to obtain, and you increase the number of people who will try it.
Legalizers love to point out that the Dutch decriminalized marijuana
in 1976, with little initial impact. But as drugs gained social
acceptance, use increased consistently and sharply, with a 300% rise
in use by 1996 among 18-20 year-olds.

Britain, too, provides an instructive example. When British physicians
were allowed to prescribe heroin to certain addicts, the number
skyrocketed. From 68 British addicts in the program in 1960, the
problem exploded to an estimated 20,000 heroin users in London alone
by 1982.

The idea that we can "solve" our complex drug problem by simply
legalizing drugs raises more questions than it answers. For instance,
what happens to the citizenship of those legally addicted? Will they
have their full civil rights, such as voting? Can they be employed as
school bus drivers? Nurses? What of a woman, legally addicted to
cocaine, who becomes pregnant? Should she be constrained by the very
government that provides for her habit?

Won't some addicts seek larger doses than those medically prescribed?
Or seek to profit by selling their allotment to others, including
minors? And what about those promised tax revenues -- how do they
materialize? As it is, European drug clinics aren't filled with
productive citizens, but rather with demoralized zombies seeking a
daily fix. Won't drugs become a disability entitlement?

Will legalization eliminate violence? The New England Journal of
Medicine reported in 1999 on the risks for women injured in domestic
violence. The most striking factor was a partner who used cocaine,
which increased risk more than four times. That violence is associated
not with drug laws, but with the drug. A 1999 report from the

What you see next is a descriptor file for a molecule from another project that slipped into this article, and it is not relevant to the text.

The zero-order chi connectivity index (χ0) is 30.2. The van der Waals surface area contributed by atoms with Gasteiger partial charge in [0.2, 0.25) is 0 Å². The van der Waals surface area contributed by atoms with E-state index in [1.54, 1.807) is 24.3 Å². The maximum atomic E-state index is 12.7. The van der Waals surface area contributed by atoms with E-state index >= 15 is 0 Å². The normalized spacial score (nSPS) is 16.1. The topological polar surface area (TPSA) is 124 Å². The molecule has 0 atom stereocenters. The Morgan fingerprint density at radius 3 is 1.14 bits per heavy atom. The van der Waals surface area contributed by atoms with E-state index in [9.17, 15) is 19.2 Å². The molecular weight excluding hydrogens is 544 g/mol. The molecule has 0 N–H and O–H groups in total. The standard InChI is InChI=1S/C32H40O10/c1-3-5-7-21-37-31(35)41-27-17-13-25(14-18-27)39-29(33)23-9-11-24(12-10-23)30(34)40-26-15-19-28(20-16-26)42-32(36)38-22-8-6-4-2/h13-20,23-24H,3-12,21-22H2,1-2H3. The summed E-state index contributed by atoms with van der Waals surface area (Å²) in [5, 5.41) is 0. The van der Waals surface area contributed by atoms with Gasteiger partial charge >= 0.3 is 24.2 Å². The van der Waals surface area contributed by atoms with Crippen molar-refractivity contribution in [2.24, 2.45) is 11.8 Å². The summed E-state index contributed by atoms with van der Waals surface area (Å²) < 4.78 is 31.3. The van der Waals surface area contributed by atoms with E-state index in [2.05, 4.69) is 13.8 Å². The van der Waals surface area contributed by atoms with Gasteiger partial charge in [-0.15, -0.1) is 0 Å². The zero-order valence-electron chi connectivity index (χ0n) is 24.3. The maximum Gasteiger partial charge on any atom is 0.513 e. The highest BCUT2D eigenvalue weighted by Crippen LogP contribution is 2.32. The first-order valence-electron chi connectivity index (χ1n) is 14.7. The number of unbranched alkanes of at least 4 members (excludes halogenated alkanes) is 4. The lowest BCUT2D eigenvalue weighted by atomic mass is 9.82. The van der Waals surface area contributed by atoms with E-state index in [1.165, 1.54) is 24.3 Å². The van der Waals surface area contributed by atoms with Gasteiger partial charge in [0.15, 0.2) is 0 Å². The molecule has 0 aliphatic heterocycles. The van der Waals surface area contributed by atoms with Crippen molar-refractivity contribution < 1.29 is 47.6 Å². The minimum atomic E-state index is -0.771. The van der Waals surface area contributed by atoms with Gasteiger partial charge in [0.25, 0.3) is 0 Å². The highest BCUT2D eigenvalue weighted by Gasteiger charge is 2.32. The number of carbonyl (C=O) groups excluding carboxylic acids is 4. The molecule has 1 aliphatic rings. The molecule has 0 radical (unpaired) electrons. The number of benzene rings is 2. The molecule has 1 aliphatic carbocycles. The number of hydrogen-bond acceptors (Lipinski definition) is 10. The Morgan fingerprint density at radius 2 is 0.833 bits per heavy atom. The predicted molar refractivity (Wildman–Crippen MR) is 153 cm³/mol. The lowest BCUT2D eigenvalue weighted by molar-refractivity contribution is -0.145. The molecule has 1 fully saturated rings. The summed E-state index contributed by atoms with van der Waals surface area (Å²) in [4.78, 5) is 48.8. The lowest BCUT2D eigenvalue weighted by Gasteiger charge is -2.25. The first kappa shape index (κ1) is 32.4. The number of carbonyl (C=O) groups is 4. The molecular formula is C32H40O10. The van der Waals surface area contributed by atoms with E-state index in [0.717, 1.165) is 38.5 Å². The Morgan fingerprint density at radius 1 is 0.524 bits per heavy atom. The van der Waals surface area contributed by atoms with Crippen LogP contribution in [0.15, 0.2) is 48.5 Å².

Department of Health and Human Services showed that two million
children live with a parent who has a drug problem. Studies indicate
that up to 80% of our child welfare caseload involves caregivers who
abuse substances. Drug users do not harm only themselves.

Legalizers like to argue that government-supervised production and
distribution of addictive drugs will eliminate the dangers attributed
to drug prohibition. But when analyzing this "harm reduction"
argument, consider the abuse of the opiate OxyContin, which has
resulted in numerous deaths, physicians facing criminal charges, and
addicts attacking pharmacies. OxyContin is a legally prescribed
substance, with appropriate medical uses -- that is, it satisfies
those conditions legalizers envision for cocaine and heroin. The point
is clear: The laws are not the problem.

Former Sen. Daniel Patrick Moynihan observed that drugs place us in a
dilemma: "We are required to choose between a crime problem and a
public heath problem." Legalization is a dangerous mirage. To address
a crime problem, we are asked to accept a public health crisis. Yet if
we were to surrender, we would surely face both problems --

(Mr. Walters is director of the Office of National Drug-Control